After the end of the war, the orchestra found a new home at the 'new' Winter Gardens. In 1947, Rudolf Schwarz was appointed Musical Director of a re-formed orchestra of 60. He conducted the orchestra in its first concert in London since 1911, at the Royal Albert Hall in 1948, and in two concerts at the Royal Festival Hall during the Festival of Britain in 1951. Schwarz's tenure was marked by artistic consolidation, but also financial troubles.

Charles Groves took over as Musical Director in 1951, but a rising annual deficit and termination of players' contracts caused a crisis, averted only by support from the Winter Gardens Society. In 1952, a plan to merge the BMO with the City of Birmingham Symphony Orchestra was avoided by an arrangement with the Arts Council for the orchestra to accompany Welsh National Opera for several weeks. The continuation of the orchestra was only secured by the formation of the Western Orchestral Society. In 1954, the orchestra changed its name to the Bournemouth Symphony Orchestra. At the inaugural concert, Groves and Sir Thomas Beecham shared the podium.[6]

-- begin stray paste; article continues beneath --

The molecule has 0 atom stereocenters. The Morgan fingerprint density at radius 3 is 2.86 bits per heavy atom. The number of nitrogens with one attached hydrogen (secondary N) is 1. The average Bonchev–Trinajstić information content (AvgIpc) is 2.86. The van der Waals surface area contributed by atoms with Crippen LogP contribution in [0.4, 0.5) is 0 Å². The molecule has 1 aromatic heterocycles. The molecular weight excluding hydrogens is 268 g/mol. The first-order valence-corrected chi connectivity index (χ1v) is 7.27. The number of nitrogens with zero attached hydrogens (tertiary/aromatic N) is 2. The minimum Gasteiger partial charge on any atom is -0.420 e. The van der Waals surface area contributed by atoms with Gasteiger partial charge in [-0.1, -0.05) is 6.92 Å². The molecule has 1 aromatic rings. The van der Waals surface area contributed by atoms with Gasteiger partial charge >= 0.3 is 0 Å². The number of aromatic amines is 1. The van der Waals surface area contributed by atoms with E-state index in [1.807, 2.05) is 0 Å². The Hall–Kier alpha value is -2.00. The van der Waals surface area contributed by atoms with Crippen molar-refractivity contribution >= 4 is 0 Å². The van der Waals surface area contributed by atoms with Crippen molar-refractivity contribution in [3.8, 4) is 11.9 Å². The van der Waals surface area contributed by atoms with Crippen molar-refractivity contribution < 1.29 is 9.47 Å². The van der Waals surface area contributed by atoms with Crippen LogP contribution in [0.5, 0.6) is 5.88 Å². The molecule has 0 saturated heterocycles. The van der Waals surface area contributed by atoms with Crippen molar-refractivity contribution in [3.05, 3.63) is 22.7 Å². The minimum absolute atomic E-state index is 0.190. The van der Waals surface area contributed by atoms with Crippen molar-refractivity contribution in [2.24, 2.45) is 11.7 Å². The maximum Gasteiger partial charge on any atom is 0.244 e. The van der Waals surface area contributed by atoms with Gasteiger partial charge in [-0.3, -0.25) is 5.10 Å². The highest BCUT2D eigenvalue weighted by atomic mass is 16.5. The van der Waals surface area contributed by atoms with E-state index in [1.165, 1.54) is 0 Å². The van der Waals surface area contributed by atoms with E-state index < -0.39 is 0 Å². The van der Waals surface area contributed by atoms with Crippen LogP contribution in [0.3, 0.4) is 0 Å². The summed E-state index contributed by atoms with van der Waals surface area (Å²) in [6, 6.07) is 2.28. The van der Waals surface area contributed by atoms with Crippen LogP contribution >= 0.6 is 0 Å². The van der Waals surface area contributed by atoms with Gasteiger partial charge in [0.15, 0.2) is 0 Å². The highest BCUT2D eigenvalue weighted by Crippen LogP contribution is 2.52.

1954–1969: The Silvestri years[edit]

From 1954 the BSO developed its present role of giving concerts at more venues in the southwest of England. Other work included accompanying the Bolshoi Ballet on their first British tour in 1956.

In 1957 Groves and the orchestra made commercial recordings, for Classics Club, (with a local engineer from Ronaldsons of Southbourne), of Beethoven's 4th Symphony, Brahms's Academic Festival Overture and Bizet's L'Arlésienne Suite.

In 1962, Constantin Silvestri became Principal Conductor and raised the standard and profile of the orchestra, with an appearance at the Edinburgh Festival in 1963, a first European tour in 1965, notable recordings and regular radio broadcasts. The orchestra gained its first international recognition during Silvestri's tenure, such as in a joint performance with the Leipzig Gewandhaus Orchestra in the Winter Gardens by the combined string sections of both orchestras, playing Edward Elgar's Introduction and Allegro. His tenure was cut short by his death from cancer in 1969. His recorded legacy includes Vaughan Williams's Fantasia on a Theme by Thomas Tallis, Rimsky-Korsakov's Scheherazade, and a 1966 recording of Tchaikovsky's 1812 Overture with the additional forces of the Band of HM Royal Marines.

Recent releases on BBC Legends, transferred from recordings of live concerts given at the Winter Gardens and elsewhere during Silvestri's tenure, provide a vivid record of the orchestra's style in this era. These include accounts of Tchaikovsky's Manfred Symphony and Elgar's Enigma Variations.